Ligand deconstruction is a strategy for early-stage drug discovery in which a known hit is dissected into component fragments and one or more of them is optimized. When successful, it can lead to new and improved chemical series. One such example was just published in J. Med. Chem. by Andreas Lingel and colleagues at Novartis.
The researchers were interested in finding inhibitors of the protein methyltransferase polychrome repressive complex 2 (PRC2). Although some drugs have entered the clinic against this anticancer target, all of these are competitive with the cofactor S-adenosylmethionine (SAM), and resistant mutants are already being detected. Thus, the team sought a molecule that would act through a different mechanism.
PRC2 is actually a complex of four different proteins. The SET domain of the protein EZH2 contains the catalytic machinery, but a protein called EED stabilizes the protein complex and is necessary for activity. EED also recognizes trimethylated lysine residues on histone substrates, allosterically activating methyltransferase activity.
A high-throughput biochemical screen identified compound 1, which has low micromolar activity and is noncompetitive with the SAM cofactor and substrate peptide. Subsequent NMR and crystallography experiments revealed that compound 1 binds to EED, with the tertiary amine binding in the same pocket that normally recognizes trimethyllysine. However, compound 1 is quite complex, with three stereocenters. Thus, the researchers sought to deconstruct it to something simpler. They began by chopping off two of the rings – an unconventional disconnection but one supported by crystallography, which revealed that the terminal rings were not closely associated with the protein.
The resulting fragment 2 was down more than an order of magnitude in potency but had improved ligand efficiency. Crystallography confirmed that it binds in a very similar fashion to compound 1. Initial SAR was conducted around the methoxybenzyl moiety, which is buried within the enzyme. Most changes were not tolerated, but compound 9 did show somewhat improved activity.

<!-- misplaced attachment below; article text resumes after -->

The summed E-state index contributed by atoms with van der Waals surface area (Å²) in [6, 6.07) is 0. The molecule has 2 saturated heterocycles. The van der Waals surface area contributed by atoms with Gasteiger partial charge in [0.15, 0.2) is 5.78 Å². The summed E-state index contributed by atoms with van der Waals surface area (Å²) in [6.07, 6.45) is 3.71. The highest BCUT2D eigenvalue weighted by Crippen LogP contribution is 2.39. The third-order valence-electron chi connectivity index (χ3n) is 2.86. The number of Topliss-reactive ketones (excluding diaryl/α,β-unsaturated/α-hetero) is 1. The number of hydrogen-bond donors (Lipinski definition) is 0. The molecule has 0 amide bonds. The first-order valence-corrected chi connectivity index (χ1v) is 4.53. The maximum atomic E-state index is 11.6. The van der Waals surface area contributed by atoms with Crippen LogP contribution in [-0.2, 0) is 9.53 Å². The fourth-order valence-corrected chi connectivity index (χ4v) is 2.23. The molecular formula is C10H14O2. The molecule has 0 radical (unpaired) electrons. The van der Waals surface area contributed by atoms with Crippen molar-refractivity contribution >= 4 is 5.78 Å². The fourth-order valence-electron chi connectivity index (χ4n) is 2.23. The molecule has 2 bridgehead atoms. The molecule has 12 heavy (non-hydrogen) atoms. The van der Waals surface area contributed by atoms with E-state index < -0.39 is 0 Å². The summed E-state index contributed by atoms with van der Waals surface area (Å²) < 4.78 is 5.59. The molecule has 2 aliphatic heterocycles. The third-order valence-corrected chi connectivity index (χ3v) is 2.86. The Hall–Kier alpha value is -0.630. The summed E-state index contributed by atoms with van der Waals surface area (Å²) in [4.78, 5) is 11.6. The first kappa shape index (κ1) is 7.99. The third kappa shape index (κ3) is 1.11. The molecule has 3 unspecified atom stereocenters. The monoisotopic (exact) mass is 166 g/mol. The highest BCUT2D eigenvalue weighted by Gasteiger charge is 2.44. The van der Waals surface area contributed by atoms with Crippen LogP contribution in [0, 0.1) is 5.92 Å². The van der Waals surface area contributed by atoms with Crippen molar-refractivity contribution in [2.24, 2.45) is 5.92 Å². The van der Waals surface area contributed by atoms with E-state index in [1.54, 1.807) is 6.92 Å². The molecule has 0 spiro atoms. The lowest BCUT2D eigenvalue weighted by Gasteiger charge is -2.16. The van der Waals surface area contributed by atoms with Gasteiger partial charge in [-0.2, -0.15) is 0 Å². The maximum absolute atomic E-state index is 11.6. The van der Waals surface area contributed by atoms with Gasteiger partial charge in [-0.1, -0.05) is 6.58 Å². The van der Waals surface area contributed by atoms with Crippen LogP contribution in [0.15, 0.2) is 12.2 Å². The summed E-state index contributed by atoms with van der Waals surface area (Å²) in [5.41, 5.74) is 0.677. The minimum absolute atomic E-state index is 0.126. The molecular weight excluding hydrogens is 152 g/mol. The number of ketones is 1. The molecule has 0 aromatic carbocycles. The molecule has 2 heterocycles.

Next, the researchers sought to optimize the positively charged portion of the molecule. Replacing the amine with a guanidine improved the affinity but at a cost to cell permeability. This led to a search for less conventional replacements, ultimately yielding the 2-aminoimidazole moiety in compound 16. Not only did this regain the activity of the initial molecule, it also shows good permeability and cell activity. Crystallography revealed that it too binds in a similar fashion to the original hit.
This is a nice example of fragment-assisted drug discovery (FADD), in which concepts from FBDD were used to simplify and optimize a hit from HTS. There is of course much more to do with this series, not the least of which is figuring out exactly how the molecules actually inhibit PRC2. Trimethyllysine-containing peptides that bind to EED normally activate the enzyme, yet the small molecules that bind to the same site somehow allosterically inhibit activity. Despite multiple crystal structures, the researchers frankly acknowledge that they were “not able to decipher the molecular basis for this phenomenon.” A number of conformational changes occur when EED binds to ligands, and perhaps these propagate through the protein complex. A picture may be worth 1000 words, but we may have to wait for the movie to learn the full story.